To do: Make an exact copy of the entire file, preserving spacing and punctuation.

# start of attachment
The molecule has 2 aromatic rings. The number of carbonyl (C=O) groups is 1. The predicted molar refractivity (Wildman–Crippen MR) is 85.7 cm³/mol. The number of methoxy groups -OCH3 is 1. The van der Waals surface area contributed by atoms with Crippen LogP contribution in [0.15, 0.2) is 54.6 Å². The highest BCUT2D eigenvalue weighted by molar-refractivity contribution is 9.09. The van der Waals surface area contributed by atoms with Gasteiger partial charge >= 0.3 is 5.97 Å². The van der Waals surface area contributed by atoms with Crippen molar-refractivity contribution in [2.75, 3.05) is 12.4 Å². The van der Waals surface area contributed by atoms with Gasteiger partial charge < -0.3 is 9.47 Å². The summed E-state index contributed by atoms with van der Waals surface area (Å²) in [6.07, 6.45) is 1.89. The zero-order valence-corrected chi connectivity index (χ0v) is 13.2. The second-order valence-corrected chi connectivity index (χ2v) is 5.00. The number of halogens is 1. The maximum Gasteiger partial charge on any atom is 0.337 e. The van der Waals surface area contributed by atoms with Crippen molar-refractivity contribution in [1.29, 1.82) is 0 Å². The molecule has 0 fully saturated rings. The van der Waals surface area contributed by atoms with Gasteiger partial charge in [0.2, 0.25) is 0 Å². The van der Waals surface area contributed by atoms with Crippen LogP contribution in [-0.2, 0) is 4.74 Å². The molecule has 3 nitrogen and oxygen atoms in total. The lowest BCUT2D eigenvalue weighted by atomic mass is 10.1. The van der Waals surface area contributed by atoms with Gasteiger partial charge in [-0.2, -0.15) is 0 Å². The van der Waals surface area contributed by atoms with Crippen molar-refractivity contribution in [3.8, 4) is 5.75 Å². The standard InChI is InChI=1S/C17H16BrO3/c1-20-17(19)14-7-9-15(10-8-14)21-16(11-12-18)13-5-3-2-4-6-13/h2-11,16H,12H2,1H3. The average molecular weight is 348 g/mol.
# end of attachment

The molecule has 2 aromatic rings. The number of carbonyl (C=O) groups is 1. The predicted molar refractivity (Wildman–Crippen MR) is 85.7 cm³/mol. The number of methoxy groups -OCH3 is 1. The van der Waals surface area contributed by atoms with Crippen LogP contribution in [0.15, 0.2) is 54.6 Å². The highest BCUT2D eigenvalue weighted by molar-refractivity contribution is 9.09. The van der Waals surface area contributed by atoms with Gasteiger partial charge >= 0.3 is 5.97 Å². The van der Waals surface area contributed by atoms with Crippen molar-refractivity contribution in [2.75, 3.05) is 12.4 Å². The van der Waals surface area contributed by atoms with Gasteiger partial charge < -0.3 is 9.47 Å². The summed E-state index contributed by atoms with van der Waals surface area (Å²) in [6.07, 6.45) is 1.89. The zero-order valence-corrected chi connectivity index (χ0v) is 13.2. The second-order valence-corrected chi connectivity index (χ2v) is 5.00. The number of halogens is 1. The maximum Gasteiger partial charge on any atom is 0.337 e. The van der Waals surface area contributed by atoms with Crippen molar-refractivity contribution in [1.29, 1.82) is 0 Å². The molecule has 0 fully saturated rings. The van der Waals surface area contributed by atoms with Gasteiger partial charge in [0.2, 0.25) is 0 Å². The van der Waals surface area contributed by atoms with Crippen LogP contribution in [-0.2, 0) is 4.74 Å². The molecule has 3 nitrogen and oxygen atoms in total. The lowest BCUT2D eigenvalue weighted by atomic mass is 10.1. The van der Waals surface area contributed by atoms with Gasteiger partial charge in [-0.2, -0.15) is 0 Å². The van der Waals surface area contributed by atoms with Crippen molar-refractivity contribution in [3.8, 4) is 5.75 Å². The standard InChI is InChI=1S/C17H16BrO3/c1-20-17(19)14-7-9-15(10-8-14)21-16(11-12-18)13-5-3-2-4-6-13/h2-11,16H,12H2,1H3. The average molecular weight is 348 g/mol.